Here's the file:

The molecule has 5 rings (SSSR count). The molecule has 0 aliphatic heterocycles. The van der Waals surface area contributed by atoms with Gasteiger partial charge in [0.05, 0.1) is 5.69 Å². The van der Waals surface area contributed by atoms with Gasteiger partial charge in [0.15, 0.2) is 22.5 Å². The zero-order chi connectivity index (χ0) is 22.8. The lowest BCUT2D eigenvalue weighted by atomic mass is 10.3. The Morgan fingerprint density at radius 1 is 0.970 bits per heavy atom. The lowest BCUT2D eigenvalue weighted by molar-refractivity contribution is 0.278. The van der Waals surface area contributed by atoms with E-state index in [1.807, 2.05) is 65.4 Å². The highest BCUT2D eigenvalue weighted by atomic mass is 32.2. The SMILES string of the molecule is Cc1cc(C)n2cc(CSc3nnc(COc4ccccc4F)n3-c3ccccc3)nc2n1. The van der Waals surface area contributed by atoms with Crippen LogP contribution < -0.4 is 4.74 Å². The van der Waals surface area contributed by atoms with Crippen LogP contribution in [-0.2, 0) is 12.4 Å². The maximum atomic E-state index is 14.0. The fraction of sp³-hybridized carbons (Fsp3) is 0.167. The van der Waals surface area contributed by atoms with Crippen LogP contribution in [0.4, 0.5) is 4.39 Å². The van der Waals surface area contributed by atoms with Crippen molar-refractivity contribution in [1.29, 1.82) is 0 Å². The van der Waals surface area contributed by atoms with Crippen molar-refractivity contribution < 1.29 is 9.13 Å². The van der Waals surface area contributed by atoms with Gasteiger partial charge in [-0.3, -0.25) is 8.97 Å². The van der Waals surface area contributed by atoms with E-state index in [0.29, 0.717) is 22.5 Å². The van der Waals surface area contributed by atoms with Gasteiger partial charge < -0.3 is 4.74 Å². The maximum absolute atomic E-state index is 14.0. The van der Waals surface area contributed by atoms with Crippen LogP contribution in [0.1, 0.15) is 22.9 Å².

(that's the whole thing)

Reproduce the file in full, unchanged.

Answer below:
The molecule has 5 rings (SSSR count). The molecule has 0 aliphatic heterocycles. The van der Waals surface area contributed by atoms with Gasteiger partial charge in [0.05, 0.1) is 5.69 Å². The van der Waals surface area contributed by atoms with Gasteiger partial charge in [0.15, 0.2) is 22.5 Å². The zero-order chi connectivity index (χ0) is 22.8. The lowest BCUT2D eigenvalue weighted by atomic mass is 10.3. The Morgan fingerprint density at radius 1 is 0.970 bits per heavy atom. The lowest BCUT2D eigenvalue weighted by molar-refractivity contribution is 0.278. The van der Waals surface area contributed by atoms with E-state index in [1.807, 2.05) is 65.4 Å². The highest BCUT2D eigenvalue weighted by atomic mass is 32.2. The SMILES string of the molecule is Cc1cc(C)n2cc(CSc3nnc(COc4ccccc4F)n3-c3ccccc3)nc2n1. The van der Waals surface area contributed by atoms with Crippen LogP contribution < -0.4 is 4.74 Å². The van der Waals surface area contributed by atoms with Crippen LogP contribution in [-0.2, 0) is 12.4 Å². The maximum atomic E-state index is 14.0. The fraction of sp³-hybridized carbons (Fsp3) is 0.167. The van der Waals surface area contributed by atoms with Crippen LogP contribution in [0.4, 0.5) is 4.39 Å². The van der Waals surface area contributed by atoms with Crippen molar-refractivity contribution in [1.29, 1.82) is 0 Å². The van der Waals surface area contributed by atoms with Crippen molar-refractivity contribution < 1.29 is 9.13 Å². The van der Waals surface area contributed by atoms with Gasteiger partial charge in [-0.3, -0.25) is 8.97 Å². The van der Waals surface area contributed by atoms with E-state index in [0.29, 0.717) is 22.5 Å². The van der Waals surface area contributed by atoms with Gasteiger partial charge < -0.3 is 4.74 Å². The maximum absolute atomic E-state index is 14.0. The van der Waals surface area contributed by atoms with Crippen LogP contribution in [0.1, 0.15) is 22.9 Å².